Irv Cross, broadcasting legend with CBS Sports and Pro Bowl NFL cornerback, dies at 81


Irv Cross, who spent nine seasons as an NFL cornerback and later became the first black man to work full-time as a sports analyst on national television, has died at age 81, CBS Sports announced Sunday night. Cross thrived while working in several different roles during his 23 years at CBS Sports.

“All of us at CBS Sports are saddened by the news of Irv Cross’s passing,” CBS Sports President Sean McManus said in a statement. “Irv was a pioneer who made significant contributions to the history and lore of CBS Sports and, along with Phyllis George and Brent Musburger, set the standard for NFL pregame programs with THE NFL TODAY. He was a true gentleman and a pioneer in the sports television industry and will be remembered for his accomplishments and the pathways he opened for those who followed. “

Cross was born in Hammond, Indiana in 1939 and attended Northwestern University, where he participated in track and field and also soccer. He was selected by the Philadelphia Eagles in the seventh round of the 1961 NFL Draft, and would spend six years in Philadelphia and three with the Rams before hanging up his boots after the 1969 season. Cross made two Pro Bowls and made 22 passes. in his nine NFL seasons.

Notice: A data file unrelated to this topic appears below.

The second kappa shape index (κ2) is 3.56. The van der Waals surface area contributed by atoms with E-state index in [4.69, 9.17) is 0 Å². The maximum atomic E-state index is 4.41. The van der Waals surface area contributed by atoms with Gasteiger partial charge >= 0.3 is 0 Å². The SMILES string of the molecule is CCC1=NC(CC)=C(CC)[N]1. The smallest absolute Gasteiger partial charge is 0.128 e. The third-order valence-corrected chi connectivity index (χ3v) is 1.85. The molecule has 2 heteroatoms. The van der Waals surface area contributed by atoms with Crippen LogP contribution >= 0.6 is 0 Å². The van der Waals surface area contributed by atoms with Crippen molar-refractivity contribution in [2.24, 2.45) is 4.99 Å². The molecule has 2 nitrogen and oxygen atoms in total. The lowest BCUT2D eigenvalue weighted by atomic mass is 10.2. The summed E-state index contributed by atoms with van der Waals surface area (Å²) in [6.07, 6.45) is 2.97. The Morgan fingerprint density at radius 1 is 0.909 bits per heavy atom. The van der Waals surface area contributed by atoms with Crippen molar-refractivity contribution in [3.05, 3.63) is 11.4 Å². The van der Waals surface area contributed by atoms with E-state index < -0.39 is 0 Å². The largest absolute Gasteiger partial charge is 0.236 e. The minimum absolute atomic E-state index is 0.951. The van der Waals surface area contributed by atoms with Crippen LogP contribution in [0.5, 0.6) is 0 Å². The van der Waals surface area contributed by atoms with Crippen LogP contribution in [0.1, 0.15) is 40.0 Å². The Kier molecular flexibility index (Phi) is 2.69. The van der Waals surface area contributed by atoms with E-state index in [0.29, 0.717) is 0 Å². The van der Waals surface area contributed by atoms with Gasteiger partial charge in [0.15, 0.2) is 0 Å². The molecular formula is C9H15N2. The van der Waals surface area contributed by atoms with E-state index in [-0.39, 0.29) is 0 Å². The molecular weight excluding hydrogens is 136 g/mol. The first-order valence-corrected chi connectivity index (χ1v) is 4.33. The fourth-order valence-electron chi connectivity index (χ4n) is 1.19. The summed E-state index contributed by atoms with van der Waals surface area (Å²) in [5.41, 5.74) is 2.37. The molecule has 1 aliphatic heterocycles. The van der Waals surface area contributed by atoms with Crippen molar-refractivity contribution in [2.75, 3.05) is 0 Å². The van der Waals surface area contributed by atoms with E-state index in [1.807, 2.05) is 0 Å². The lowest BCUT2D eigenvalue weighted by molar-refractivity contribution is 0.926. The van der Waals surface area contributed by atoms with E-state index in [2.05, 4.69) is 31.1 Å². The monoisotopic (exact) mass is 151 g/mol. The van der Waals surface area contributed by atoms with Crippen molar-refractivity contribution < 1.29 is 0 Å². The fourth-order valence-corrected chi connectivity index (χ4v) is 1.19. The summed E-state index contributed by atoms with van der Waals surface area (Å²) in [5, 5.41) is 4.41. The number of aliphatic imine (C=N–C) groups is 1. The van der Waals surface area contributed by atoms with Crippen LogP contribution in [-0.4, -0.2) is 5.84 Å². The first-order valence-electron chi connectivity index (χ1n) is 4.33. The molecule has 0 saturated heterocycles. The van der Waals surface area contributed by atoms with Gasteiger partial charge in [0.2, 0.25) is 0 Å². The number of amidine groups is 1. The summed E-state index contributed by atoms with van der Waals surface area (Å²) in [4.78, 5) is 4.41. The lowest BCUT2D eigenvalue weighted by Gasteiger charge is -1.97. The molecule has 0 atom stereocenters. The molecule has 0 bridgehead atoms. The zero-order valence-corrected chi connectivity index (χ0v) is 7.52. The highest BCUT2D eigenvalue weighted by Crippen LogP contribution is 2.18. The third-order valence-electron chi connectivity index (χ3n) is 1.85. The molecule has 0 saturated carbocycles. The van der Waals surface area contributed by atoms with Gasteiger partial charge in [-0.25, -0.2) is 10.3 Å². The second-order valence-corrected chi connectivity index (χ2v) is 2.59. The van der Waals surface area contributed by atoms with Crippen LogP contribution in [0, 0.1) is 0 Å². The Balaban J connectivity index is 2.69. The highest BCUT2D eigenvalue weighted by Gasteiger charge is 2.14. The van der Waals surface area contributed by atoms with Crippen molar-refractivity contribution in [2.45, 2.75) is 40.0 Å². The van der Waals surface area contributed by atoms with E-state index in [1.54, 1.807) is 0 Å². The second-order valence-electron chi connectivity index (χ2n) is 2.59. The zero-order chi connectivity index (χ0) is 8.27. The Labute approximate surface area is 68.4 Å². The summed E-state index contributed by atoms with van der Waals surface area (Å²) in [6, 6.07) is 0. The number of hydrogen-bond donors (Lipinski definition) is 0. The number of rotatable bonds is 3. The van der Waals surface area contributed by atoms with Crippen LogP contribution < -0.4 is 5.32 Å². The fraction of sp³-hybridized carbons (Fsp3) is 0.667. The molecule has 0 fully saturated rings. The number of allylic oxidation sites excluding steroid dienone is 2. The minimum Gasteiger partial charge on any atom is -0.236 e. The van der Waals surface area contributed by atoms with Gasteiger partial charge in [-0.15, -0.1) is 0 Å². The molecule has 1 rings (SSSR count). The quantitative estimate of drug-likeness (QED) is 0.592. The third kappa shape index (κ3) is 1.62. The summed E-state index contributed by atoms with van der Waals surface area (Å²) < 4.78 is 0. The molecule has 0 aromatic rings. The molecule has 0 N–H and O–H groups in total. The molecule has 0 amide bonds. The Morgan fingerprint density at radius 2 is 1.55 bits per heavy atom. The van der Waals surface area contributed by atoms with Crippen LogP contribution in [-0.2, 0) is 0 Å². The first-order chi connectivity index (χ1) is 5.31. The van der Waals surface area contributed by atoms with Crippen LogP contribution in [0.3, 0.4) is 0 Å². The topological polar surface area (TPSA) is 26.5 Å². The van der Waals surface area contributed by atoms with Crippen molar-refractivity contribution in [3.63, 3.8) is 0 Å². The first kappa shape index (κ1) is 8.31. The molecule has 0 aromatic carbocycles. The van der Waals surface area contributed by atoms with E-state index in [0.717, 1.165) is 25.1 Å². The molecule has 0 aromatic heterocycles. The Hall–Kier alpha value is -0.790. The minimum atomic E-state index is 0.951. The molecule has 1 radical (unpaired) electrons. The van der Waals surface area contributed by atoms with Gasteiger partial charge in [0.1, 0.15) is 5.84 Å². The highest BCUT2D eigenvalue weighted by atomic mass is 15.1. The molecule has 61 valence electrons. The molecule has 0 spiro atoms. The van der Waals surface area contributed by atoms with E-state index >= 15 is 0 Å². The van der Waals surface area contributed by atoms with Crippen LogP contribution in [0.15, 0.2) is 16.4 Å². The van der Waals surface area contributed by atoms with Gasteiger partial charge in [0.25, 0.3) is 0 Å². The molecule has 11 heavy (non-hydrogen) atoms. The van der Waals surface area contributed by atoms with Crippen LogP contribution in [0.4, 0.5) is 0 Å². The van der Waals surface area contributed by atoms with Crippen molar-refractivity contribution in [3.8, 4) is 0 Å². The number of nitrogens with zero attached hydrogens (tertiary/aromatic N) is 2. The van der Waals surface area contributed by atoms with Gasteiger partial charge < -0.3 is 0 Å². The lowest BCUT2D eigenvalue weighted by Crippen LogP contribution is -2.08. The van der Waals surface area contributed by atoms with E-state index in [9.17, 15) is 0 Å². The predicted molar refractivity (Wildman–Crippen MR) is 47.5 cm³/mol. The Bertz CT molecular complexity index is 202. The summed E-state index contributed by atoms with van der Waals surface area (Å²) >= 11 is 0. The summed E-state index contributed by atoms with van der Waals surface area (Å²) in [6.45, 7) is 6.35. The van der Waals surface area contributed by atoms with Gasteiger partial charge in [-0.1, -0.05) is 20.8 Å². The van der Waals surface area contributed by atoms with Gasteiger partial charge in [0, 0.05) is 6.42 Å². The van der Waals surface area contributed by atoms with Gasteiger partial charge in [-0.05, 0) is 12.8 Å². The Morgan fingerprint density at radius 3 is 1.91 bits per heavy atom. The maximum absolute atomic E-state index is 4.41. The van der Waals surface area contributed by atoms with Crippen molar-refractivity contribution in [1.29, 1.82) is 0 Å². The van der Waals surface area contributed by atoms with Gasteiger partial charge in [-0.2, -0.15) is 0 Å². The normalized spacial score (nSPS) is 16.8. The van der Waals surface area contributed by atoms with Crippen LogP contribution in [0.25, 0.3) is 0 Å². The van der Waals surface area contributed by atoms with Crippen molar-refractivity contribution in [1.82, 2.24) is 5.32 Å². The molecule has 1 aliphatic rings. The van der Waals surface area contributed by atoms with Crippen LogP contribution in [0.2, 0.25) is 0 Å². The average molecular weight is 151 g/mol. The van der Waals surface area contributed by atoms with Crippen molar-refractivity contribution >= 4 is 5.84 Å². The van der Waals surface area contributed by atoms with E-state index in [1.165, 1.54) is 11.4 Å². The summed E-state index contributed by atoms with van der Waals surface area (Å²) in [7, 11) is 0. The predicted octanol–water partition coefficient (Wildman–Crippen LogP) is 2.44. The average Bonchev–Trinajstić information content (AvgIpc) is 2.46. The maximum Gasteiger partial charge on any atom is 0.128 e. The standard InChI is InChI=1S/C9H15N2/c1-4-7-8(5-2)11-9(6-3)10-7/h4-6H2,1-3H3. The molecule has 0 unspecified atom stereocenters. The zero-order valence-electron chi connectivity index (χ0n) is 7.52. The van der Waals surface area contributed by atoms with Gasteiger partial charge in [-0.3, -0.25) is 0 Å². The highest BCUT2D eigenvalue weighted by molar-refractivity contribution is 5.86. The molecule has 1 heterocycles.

After retiring, Cross worked with the Eagles as an assistant coach and then joined CBS in 1971, when he became Black’s first sports show host. CBS Sports assembled a team of Musburger, George, Jimmy “The Greek” Snyder, and Cross for THE NFL TODAY, which had a major impact on how pregame programs were planned and executed.

“I knew it was important to him to get it right,” said Clifton Brown, who worked with Cross on his memoirs. Carrying the cross, via the official Eagles website. “Irv knew that if the show had failed, it could be painful for other black sportscasters to have a similar opportunity. He was carrying that weight and he did it excellently.

“It’s just a smooth transition now. We’re so used to seeing former athletes on TV. But all of them, particularly those who are African American, whether they know it or not, I think they owe Irv Cross a debt.”

In 2009, Cross was named the winner of the Pete Rozelle Radio-Television Award from the Professional Soccer Hall of Fame. This honor is awarded annually by the Pro Football Hall of Fame, and recognizes “long-standing exceptional contributions to radio and television in professional soccer,” according to its website.

Humble, hard-working, and insightful regardless of what role he played, Cross was a great television character that we will certainly miss.



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